- The Washington Times - Monday, January 27, 2020

An American Indian tribe in Connecticut says the “Indians” mascot employed by a local high school — after years of blessing the name — is offensive and needs to go.

The announcement by the Mohegan Tribe of southeastern Connecticut concerns the mascot for Montville High School, whose athletic teams have used the “Indians” name for generations and even received charitable donations from the tribe.

But the name has been swept up in a debate about indigenous mascots that has reignited across New England.

Last year, Maine banned mascots at public schools. This month in Killingly, Connecticut, a newly elected school board voted to reinstate the “Redmen” mascot, which was thrown out by the previous school board in July.

And last week, Connecticut’s House speaker told The Courant newspaper in Harford that he wants a bill to ban American Indian imagery and names at all public schools. (Nineteen schools in Connecticut still use American Indian names or images. Many tribal leaders across the country have declared such iconography offensive.)

The case for removing Montville High’s “Indians” mascot — whose image features two feathers and an orange “M” inside a white circle — came in a statement by Mohegan Chief Lynn Malerba to a local newspaper.

“While the stated intent may be to ‘honor’ American Indians, there is a great potential for less than respectful behaviors to occur in conjunction with these mascots,” Ms. Malerba wrote in The Day in New London, Connecticut.

Her concern for sports fans trivializing or ridiculing American Indians out of sporting camaraderie is widely shared.

Last year, Major League Baseball’s Cleveland Indians announced it no longer would use its smiling Chief Wahoo image, which many American Indian advocates said was a derogatory image.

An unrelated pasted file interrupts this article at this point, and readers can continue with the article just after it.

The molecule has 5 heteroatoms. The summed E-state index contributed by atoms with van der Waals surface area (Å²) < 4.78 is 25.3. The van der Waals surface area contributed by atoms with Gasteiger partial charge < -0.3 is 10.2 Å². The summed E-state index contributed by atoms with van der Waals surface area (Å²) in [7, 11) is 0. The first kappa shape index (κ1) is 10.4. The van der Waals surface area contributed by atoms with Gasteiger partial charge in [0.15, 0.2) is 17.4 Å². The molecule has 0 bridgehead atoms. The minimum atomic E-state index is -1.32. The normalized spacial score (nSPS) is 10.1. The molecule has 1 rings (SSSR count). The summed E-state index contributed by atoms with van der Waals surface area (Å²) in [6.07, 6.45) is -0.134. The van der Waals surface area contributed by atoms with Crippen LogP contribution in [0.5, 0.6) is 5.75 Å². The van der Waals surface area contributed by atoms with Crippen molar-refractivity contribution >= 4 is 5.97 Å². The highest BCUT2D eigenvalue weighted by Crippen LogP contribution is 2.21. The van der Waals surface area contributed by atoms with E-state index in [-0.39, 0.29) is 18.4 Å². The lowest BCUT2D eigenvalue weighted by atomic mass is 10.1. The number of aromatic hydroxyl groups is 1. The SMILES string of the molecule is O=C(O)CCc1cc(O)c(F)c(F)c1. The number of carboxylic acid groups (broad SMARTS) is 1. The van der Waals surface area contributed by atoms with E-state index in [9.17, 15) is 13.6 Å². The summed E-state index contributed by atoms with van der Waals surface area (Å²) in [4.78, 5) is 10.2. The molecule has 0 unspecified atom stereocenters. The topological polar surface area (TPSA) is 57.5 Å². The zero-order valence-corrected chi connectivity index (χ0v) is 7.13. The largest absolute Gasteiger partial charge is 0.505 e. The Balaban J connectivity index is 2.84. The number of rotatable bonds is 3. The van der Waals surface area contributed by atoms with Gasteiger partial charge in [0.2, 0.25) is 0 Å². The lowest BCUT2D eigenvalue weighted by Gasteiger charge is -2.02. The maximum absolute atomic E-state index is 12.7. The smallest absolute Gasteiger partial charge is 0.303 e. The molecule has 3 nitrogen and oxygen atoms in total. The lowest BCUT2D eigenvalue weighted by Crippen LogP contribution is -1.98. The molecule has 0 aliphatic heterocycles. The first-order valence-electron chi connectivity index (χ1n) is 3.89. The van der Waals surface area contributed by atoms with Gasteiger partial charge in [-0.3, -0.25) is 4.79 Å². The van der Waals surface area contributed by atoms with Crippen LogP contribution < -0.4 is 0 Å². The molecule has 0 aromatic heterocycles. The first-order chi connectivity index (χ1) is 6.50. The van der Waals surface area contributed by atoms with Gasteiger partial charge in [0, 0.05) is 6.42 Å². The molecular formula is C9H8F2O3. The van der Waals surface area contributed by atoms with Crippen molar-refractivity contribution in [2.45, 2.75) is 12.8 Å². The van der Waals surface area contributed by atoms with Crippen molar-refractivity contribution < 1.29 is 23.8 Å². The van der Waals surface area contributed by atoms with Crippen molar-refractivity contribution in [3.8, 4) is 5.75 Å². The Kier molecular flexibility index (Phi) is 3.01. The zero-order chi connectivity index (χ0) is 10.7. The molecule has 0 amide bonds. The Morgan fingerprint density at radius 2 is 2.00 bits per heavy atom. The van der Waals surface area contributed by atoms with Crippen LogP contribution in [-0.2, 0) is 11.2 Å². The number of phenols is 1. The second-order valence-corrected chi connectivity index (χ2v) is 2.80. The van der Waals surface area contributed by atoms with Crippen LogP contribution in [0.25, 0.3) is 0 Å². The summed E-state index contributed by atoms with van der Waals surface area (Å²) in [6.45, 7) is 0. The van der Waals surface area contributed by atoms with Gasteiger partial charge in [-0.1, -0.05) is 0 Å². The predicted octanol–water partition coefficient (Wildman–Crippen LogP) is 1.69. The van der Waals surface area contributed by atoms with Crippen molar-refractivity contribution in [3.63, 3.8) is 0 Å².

In 2015, the University of North Dakota began using “The Fighting Hawks” as its mascot after the Standing Rock and Spirit Lake Sioux tribes objected to the school’s iconic mascot, “The Fighting Sioux.”

In July, the school board for Teton High School in Driggs, Idaho, dropped its “Redskins” name, decried as offensive by the state’s two largest tribes — the Shoshone-Bannock and Nez Perc.

Montville town officials said they were caught off-guard by the Mohegans’ announcement, pointing to years of support for the school’s Indians athletics programs — including donation of a $3,000 concession stand and use of a skybox.

“It’s never been a contentious issue,” said Colleen Rix, a Republican town councilor and 2000 graduate of Montville High School. “I did go to school with several tribal members. It was never this clash between them and us. We were all there and it was, ‘Oh, he’s a tribal member, that’s cool.’”

Montville Mayor Ronald McDaniel, a Democrat, says he does not find the image “personally” offensive.

Critics say even the word “Indian” — derived from Christopher Columbus’ false understanding that he had arrived in Asia — is a historical misnomer.

“[P]eople should not be considered mascots,” Ms. Malerba wrote, adding that she was speaking the Mohegan tribal council, elders council and medicine women. “This should not be allowed to continue.”

The American Indian mascot imbroglio will go national this week: Sunday’s Super Bowl features the Kansas City Chiefs, whose fans are known to don tribal apparel and imitate a “tomahawk chop” with celebratory hand gestures.

Vincent Schilling, associate editor at Indian Country Today and member of the St. Regis Mohawk tribe, told The Washington Post that “hundreds of millions of people” will view what he considers a “disrespect and disregard for Native culture” in the National Football League’s big game.

This article is based in part on wire service reports.

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